Soul-searching

God gives the sword to take human life. He also provides forgiveness and comfort to those troubled by the power he gives. 

Paul C. Ziemer 

The e-mail read, “I think I am losing my soul.” 

It came from a member of one of the very elite groups within the U.S. Armed Forces at the height of combat operations in the Middle East. And it came from a new Christian. 

“I am too good at killing.” 

He had lived apart from God until war had made him face the very real possibility of death. Now he was facing the reality that he was very good at killing others. 

During his second deployment, a buddy shared e-mail devotions with him that were sent out by WELS Military Services. When he returned, he and his wife sought out the WELS congregation near his home. They were welcomed by wives who knew what it was like to send loved ones into harm’s way—and husbands who knew the burden of killing. 

But most of all, they were welcomed by their Savior, and they knew it. 

The warrior eagerly embraced the message of forgiveness in Jesus and adoption into his family. Another person might have used the expression, “I found faith,” or “I found God.” He said, “I found my soul.” 

When his unit was deployed again, he went with the words of “Onward, Christian Soldiers” singing in his heart. Then the music stopped. He was a highly decorated warrior, one of the best of the best. He knew what his superiors thought of him. They praised him. But now, as a Christian, he began to wonder what his God thought of him.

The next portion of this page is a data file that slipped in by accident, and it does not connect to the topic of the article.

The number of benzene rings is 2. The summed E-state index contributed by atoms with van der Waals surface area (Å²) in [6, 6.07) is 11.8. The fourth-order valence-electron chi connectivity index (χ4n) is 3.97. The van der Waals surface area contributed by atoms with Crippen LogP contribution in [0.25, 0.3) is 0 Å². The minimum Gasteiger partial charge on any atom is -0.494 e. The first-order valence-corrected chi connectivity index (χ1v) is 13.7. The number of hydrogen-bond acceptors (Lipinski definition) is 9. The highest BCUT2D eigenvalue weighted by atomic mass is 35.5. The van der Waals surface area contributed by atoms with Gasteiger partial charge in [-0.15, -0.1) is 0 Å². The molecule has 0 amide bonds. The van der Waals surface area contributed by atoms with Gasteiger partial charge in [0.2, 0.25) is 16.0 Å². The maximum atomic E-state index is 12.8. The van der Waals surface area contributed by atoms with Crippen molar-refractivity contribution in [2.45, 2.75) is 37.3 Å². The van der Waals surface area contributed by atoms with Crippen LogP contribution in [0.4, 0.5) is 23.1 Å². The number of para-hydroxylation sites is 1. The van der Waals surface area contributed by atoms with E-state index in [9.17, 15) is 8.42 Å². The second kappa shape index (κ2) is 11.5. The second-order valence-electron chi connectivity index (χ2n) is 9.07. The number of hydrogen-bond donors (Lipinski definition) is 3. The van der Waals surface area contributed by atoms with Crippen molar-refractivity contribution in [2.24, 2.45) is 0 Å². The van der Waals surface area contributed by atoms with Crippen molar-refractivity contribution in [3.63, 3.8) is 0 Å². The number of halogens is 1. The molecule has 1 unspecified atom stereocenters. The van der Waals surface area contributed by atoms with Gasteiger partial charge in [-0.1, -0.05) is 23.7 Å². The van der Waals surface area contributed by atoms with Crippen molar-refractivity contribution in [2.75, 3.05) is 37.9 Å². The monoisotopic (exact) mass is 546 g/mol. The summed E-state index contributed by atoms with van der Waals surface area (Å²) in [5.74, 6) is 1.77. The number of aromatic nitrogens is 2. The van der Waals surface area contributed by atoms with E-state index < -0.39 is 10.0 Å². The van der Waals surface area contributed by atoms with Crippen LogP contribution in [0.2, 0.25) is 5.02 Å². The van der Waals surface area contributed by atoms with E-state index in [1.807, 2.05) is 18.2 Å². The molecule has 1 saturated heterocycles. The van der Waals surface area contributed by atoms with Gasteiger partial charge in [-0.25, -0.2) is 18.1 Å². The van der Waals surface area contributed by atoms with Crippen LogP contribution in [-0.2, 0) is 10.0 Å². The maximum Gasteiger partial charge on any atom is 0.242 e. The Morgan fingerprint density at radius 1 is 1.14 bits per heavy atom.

Thus the words, “I think I am losing my soul. I am too good at killing.” 

Then he did the unheard of. He asked to be removed from combat situations. His primary purpose in life had been to defend his country by killing its enemies. Now he lived to serve his Savior faithfully. He did not think he could do both. 

Surprisingly, he was not rebuked for taking this step. He returned stateside as a hero and rewarded with some choice assignments.  

He was at peace—until further soul-searching found a guilty conscience. In his words, “It burned my heart to think that I was safely in America living the good life, while my battle buddies were still fighting for their lives in the war zone.” 

He returned to war with the confidence that he was serving the Lord by defending his country. He had studied through the Bible passages that declared that God had instituted the government to protect its citizens. He knew that St. Paul had written that the ruling powers did not hold the sword in vain (Romans 13). He understood that today’s warriors are given automatic weapons instead of swords.  

“I know I belong here!” he wrote. “If I die here, Chaplain, I know I will see you in heaven.” 

“Why has God turned his back on these people?”  

Once again, his soul was at peace—until something happened that made him question the love of God. 

“Why has God turned his back on these people?” he asked in anguish. Then he explained why his soul was tormented. 

“On my last patrol, a young woman ran up to me and begged for my help. Her nose and ears had been cut off. She said this was done by the man her parents had given her to as a bride. His excuse was that she had not obeyed him well enough. 

“When she turned to her parents for help, they told her she deserved what happened. She needed to obey more quickly. The village elders told her the same thing. 

“When she saw my patrol walking with the American flag patch on, she ran up, grabbed my arm, and wouldn’t let go.”